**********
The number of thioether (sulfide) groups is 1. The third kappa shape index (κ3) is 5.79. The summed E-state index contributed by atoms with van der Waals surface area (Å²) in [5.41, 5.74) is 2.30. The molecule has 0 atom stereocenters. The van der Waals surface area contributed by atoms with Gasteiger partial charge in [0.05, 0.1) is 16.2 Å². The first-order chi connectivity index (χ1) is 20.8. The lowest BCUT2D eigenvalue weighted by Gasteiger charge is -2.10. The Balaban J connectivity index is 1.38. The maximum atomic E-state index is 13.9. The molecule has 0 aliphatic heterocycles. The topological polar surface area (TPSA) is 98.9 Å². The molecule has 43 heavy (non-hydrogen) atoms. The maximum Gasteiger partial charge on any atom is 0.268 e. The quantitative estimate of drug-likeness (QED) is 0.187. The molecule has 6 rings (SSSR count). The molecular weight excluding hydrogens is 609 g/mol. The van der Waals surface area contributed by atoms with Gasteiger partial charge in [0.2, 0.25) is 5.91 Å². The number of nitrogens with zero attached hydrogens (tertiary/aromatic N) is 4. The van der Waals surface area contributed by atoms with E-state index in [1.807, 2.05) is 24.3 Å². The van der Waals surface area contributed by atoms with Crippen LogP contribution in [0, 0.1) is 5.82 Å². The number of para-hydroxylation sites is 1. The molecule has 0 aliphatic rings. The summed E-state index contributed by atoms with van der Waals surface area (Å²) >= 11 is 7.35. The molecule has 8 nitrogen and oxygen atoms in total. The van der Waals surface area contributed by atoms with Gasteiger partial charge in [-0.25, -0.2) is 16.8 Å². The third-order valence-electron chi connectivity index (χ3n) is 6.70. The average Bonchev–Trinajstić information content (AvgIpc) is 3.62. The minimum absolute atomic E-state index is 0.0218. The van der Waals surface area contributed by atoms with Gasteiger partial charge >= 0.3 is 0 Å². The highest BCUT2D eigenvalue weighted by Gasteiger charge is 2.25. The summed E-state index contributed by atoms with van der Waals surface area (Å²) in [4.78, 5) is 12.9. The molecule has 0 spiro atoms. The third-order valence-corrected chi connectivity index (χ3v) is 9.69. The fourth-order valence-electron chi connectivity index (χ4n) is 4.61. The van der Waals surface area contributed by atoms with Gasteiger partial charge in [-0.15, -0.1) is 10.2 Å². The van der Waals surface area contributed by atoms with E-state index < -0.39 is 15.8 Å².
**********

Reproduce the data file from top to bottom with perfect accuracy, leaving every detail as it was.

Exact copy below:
The number of thioether (sulfide) groups is 1. The third kappa shape index (κ3) is 5.79. The summed E-state index contributed by atoms with van der Waals surface area (Å²) in [5.41, 5.74) is 2.30. The molecule has 0 atom stereocenters. The van der Waals surface area contributed by atoms with Gasteiger partial charge in [0.05, 0.1) is 16.2 Å². The first-order chi connectivity index (χ1) is 20.8. The lowest BCUT2D eigenvalue weighted by Gasteiger charge is -2.10. The Balaban J connectivity index is 1.38. The maximum atomic E-state index is 13.9. The molecule has 0 aliphatic heterocycles. The topological polar surface area (TPSA) is 98.9 Å². The molecule has 43 heavy (non-hydrogen) atoms. The maximum Gasteiger partial charge on any atom is 0.268 e. The quantitative estimate of drug-likeness (QED) is 0.187. The molecule has 6 rings (SSSR count). The molecular weight excluding hydrogens is 609 g/mol. The van der Waals surface area contributed by atoms with Gasteiger partial charge in [0.2, 0.25) is 5.91 Å². The number of nitrogens with zero attached hydrogens (tertiary/aromatic N) is 4. The van der Waals surface area contributed by atoms with E-state index in [1.807, 2.05) is 24.3 Å². The van der Waals surface area contributed by atoms with Crippen LogP contribution in [0, 0.1) is 5.82 Å². The number of para-hydroxylation sites is 1. The molecule has 0 aliphatic rings. The summed E-state index contributed by atoms with van der Waals surface area (Å²) >= 11 is 7.35. The molecule has 8 nitrogen and oxygen atoms in total. The van der Waals surface area contributed by atoms with Gasteiger partial charge in [-0.25, -0.2) is 16.8 Å². The third-order valence-electron chi connectivity index (χ3n) is 6.70. The average Bonchev–Trinajstić information content (AvgIpc) is 3.62. The minimum absolute atomic E-state index is 0.0218. The van der Waals surface area contributed by atoms with Gasteiger partial charge >= 0.3 is 0 Å². The highest BCUT2D eigenvalue weighted by Gasteiger charge is 2.25. The summed E-state index contributed by atoms with van der Waals surface area (Å²) in [4.78, 5) is 12.9. The molecule has 0 spiro atoms. The third-order valence-corrected chi connectivity index (χ3v) is 9.69. The fourth-order valence-electron chi connectivity index (χ4n) is 4.61. The van der Waals surface area contributed by atoms with Gasteiger partial charge in [-0.15, -0.1) is 10.2 Å². The van der Waals surface area contributed by atoms with E-state index < -0.39 is 15.8 Å².